Teacher training has been disrupted by the pandemic. Over the Summer, the Department for Education (DfE) asked dxw to help them build a website to urgently publish a large amount of training material for newly qualified teachers.
A longer programme of work was already underway to publish teacher training materials online by September 2021, but Covid forced the deadline to be brought forward by a year.
We worked entirely remotely throughout, collaborating closely with the DfE product team to get the work done.
Within 3 weeks we had created a clear, accessible website where teacher training materials were published and available for everyone who needs them.
What we did
There was a large volume of material in Word documents and PDFs, and we needed to support the DfE content team in getting it converted into HTML quickly. They had tried a Learning Management System product but it didn’t offer them what they needed.
Our approach was to break down their wireframes into 3 chunks of work, one for each week we had to complete the project: content blocks, navigation and the homepage.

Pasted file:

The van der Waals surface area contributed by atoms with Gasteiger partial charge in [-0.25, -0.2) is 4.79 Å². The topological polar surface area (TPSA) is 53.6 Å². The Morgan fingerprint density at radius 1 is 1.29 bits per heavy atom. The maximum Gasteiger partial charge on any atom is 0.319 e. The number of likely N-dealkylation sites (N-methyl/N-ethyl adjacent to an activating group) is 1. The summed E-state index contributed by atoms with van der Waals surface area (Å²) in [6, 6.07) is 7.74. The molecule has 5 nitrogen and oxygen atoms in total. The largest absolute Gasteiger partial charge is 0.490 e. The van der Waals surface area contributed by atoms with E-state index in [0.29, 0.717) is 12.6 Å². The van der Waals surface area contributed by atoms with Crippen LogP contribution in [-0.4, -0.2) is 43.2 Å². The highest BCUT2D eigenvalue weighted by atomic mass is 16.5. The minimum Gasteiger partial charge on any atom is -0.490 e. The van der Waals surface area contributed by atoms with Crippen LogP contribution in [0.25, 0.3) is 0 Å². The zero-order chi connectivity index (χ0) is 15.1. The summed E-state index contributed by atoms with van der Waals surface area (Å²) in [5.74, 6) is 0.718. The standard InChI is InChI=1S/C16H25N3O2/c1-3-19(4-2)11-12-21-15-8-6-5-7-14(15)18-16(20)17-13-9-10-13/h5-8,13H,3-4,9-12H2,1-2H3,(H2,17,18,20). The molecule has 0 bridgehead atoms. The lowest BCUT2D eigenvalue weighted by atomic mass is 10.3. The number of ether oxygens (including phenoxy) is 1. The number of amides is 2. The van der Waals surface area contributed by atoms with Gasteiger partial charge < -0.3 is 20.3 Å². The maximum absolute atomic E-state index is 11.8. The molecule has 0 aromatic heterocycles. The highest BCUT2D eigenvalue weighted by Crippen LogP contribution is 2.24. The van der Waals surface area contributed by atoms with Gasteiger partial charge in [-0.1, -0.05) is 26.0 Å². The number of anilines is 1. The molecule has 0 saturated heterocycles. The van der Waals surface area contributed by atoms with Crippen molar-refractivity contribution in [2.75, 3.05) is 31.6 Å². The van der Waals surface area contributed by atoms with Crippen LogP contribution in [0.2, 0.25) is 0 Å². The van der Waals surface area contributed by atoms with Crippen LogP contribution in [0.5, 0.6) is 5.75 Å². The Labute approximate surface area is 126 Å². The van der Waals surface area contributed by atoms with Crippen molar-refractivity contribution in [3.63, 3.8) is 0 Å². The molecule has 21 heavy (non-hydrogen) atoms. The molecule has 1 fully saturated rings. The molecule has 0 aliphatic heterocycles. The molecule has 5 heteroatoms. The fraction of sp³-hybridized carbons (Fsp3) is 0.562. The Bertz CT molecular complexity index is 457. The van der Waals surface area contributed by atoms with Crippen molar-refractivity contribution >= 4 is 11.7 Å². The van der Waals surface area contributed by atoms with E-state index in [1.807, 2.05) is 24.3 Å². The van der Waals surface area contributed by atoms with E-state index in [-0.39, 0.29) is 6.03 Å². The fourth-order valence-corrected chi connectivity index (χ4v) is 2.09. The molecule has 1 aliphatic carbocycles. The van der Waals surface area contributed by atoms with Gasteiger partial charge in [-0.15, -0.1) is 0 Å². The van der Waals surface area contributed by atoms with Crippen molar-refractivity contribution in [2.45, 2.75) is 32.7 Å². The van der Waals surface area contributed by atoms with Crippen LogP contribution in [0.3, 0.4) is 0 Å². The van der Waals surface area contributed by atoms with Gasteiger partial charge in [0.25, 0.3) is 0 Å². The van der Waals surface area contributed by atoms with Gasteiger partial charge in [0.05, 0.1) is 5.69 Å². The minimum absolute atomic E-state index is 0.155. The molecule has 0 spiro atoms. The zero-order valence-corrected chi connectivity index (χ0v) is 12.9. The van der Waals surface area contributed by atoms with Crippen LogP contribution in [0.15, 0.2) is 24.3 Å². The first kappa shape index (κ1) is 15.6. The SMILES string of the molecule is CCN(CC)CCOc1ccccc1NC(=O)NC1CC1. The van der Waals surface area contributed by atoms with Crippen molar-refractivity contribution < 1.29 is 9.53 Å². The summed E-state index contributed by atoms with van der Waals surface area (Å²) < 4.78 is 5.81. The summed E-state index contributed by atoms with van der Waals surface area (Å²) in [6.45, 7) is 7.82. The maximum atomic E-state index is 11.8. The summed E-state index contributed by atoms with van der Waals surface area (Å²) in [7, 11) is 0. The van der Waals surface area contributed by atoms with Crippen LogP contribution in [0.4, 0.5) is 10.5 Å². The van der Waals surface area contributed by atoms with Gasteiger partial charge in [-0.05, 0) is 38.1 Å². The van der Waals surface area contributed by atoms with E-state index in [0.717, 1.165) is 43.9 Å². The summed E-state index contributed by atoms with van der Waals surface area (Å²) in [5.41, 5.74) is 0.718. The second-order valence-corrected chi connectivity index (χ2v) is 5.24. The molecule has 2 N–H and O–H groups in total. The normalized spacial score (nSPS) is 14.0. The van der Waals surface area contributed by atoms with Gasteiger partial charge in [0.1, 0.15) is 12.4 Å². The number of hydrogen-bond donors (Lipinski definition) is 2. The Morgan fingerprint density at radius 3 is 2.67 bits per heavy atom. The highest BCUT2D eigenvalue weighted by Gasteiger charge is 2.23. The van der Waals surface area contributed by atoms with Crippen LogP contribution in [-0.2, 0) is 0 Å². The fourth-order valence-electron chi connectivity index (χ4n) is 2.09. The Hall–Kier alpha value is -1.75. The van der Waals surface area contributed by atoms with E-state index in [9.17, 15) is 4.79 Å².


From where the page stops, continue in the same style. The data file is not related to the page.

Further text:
Creating the content blocks
We used Gutenberg and the GOV.UK Design System to create the content blocks. We worked closely with the DfE content designers to make sure they were able to feed back to us as we built the blocks, and knew how to use them.
We also worked together to create a content manual that lived alongside our work so they could identify the right block to transfer content into. This meant they were able to share clear instructions with the temporary staff they had brought in to help with content uploads.
An automated approach to navigation
We created navigation which would automatically generate from the structure of their content, so they didn’t need to spend time manually building it out. We also added the ability to tweak the auto-generated structure by hand, to allow for exceptions if needed. The main navigation across the entire network of sites was controlled from one central admin interface.
Making sure we got the work done on time
Splitting the work into weekly chunks made sure that we would always reach the end of the 3 week period with a product that did the job. We built in some time to iterate towards the end, after the content designers had started using the site for real. This meant our iterations were based on real experience and we got the most value from our time.